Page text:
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On Feb. 28, Gov. Gretchen Whitmer activated the State Emergency Operations Center to maximize coordination with state, local and federal agencies, as well as private partners, and to help prevent the spread of the disease. The administration continues to work with schools, businesses, medical providers and local health departments to make sure they have the information and resources they need to collaboratively address this health crisis. MDHHS also launched a campaign to raise awareness of appropriate hand washing techniques to prevent the spread of COVID-19 and other illnesses.
As part of Michigan’s efforts to combat the spread of COVID-19, Governor Whitmer created four task forces on Tuesday, March 3: 

  • The COVID-19 Task Force on State Operations, covering all aspects of state operations, including employment and facilities.
  • The COVID-19 Task Force on Health and Human Services, covering the provision of medical and human services, including protecting the healthcare workforce. 
  • The COVID-19 Task Force on Education, covering K-12 public schools and universities and colleges.
  • The COVID-19 Task Force on Economy/Workforce, covering general economic impact, workforce, supply chain, business continuity, and related issues.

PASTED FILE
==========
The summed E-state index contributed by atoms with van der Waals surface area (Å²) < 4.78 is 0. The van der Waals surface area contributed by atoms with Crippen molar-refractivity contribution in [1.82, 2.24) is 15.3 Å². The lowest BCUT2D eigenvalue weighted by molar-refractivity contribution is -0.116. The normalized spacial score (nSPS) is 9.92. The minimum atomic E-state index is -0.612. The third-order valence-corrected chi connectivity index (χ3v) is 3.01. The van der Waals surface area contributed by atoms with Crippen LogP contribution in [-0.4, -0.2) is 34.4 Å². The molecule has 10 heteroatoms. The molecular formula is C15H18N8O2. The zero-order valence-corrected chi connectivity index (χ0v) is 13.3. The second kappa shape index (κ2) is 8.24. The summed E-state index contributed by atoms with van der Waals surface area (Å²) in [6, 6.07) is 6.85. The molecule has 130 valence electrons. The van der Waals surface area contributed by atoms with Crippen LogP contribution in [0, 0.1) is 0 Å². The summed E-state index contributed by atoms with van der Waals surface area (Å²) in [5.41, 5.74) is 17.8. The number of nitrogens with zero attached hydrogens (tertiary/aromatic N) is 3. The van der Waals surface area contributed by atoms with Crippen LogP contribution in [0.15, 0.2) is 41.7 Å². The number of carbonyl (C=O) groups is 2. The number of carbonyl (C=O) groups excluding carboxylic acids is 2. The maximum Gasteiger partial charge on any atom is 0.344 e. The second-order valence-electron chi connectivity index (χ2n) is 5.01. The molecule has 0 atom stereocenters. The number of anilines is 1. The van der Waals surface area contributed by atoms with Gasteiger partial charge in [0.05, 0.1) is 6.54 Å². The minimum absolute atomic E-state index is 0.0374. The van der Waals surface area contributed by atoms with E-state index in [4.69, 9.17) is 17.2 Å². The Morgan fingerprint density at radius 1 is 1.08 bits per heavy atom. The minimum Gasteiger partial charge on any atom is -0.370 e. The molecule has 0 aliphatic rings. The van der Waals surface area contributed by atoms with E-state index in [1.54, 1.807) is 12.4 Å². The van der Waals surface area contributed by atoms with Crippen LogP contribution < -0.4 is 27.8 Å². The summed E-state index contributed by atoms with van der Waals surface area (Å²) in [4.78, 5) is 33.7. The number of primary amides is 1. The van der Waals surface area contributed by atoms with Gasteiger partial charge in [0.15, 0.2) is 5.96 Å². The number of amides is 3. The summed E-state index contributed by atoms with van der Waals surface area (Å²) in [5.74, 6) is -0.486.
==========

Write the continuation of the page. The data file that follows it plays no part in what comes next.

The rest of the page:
Since then, task forces have been meeting to go over response plans and determine potential resource needs to respond to COVID-19.  On Tuesday, March 10, Governor Whitmer declared a state of emergency as Michigan’s first positive cases of COVID-19 were identified. The emergency declaration now enables the state to quickly deploy state resources (equipment, supplies and/or personnel) to local jurisdictions that request resources to support their response efforts to combat the spread of COVID-19. The declaration places Michigan at a heightened state or preparedness for response. It does not change the authority of law enforcement or implement restrictions on residents. However, all Michiganders are encouraged to follow the recommendations from MDHHS and the CDC to protect themselves and slow the spread of COVID-19.

MDHHS continues to participate in national calls to stay up to date on the national investigation and response, and is implementing all CDC disease prevention guidance. MDHHS will continue to update statewide healthcare providers with this information as it is received.

The best prevention for respiratory illnesses, in general, are to practice good hand hygiene (wash hands often with soap and water), stay home when ill and to get recommended vaccinations.